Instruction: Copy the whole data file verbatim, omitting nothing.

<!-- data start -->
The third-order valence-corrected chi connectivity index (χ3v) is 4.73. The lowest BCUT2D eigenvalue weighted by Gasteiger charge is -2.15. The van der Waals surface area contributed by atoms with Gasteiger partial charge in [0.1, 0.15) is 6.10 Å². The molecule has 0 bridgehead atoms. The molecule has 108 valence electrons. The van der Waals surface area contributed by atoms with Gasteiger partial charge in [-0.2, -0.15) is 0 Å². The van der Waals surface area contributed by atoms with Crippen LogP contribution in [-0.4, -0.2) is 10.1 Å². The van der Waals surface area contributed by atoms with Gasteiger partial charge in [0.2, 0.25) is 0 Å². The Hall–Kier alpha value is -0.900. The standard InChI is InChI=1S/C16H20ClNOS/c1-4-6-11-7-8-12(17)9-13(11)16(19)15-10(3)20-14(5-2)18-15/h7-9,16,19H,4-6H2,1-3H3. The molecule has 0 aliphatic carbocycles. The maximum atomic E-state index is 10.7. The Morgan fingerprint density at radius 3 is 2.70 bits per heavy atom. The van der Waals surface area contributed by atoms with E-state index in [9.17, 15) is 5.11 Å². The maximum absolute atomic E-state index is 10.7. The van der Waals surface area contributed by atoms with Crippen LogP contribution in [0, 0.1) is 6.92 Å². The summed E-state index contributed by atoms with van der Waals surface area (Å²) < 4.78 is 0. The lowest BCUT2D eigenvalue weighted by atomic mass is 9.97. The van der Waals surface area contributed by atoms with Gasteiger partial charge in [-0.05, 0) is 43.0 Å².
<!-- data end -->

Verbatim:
The third-order valence-corrected chi connectivity index (χ3v) is 4.73. The lowest BCUT2D eigenvalue weighted by Gasteiger charge is -2.15. The van der Waals surface area contributed by atoms with Gasteiger partial charge in [0.1, 0.15) is 6.10 Å². The molecule has 0 bridgehead atoms. The molecule has 108 valence electrons. The van der Waals surface area contributed by atoms with Gasteiger partial charge in [-0.2, -0.15) is 0 Å². The van der Waals surface area contributed by atoms with Crippen LogP contribution in [-0.4, -0.2) is 10.1 Å². The van der Waals surface area contributed by atoms with Gasteiger partial charge in [0.2, 0.25) is 0 Å². The Hall–Kier alpha value is -0.900. The standard InChI is InChI=1S/C16H20ClNOS/c1-4-6-11-7-8-12(17)9-13(11)16(19)15-10(3)20-14(5-2)18-15/h7-9,16,19H,4-6H2,1-3H3. The molecule has 0 aliphatic carbocycles. The maximum atomic E-state index is 10.7. The Morgan fingerprint density at radius 3 is 2.70 bits per heavy atom. The van der Waals surface area contributed by atoms with E-state index in [9.17, 15) is 5.11 Å². The maximum absolute atomic E-state index is 10.7. The van der Waals surface area contributed by atoms with Crippen LogP contribution in [0, 0.1) is 6.92 Å². The summed E-state index contributed by atoms with van der Waals surface area (Å²) < 4.78 is 0. The lowest BCUT2D eigenvalue weighted by atomic mass is 9.97. The van der Waals surface area contributed by atoms with Gasteiger partial charge in [-0.05, 0) is 43.0 Å².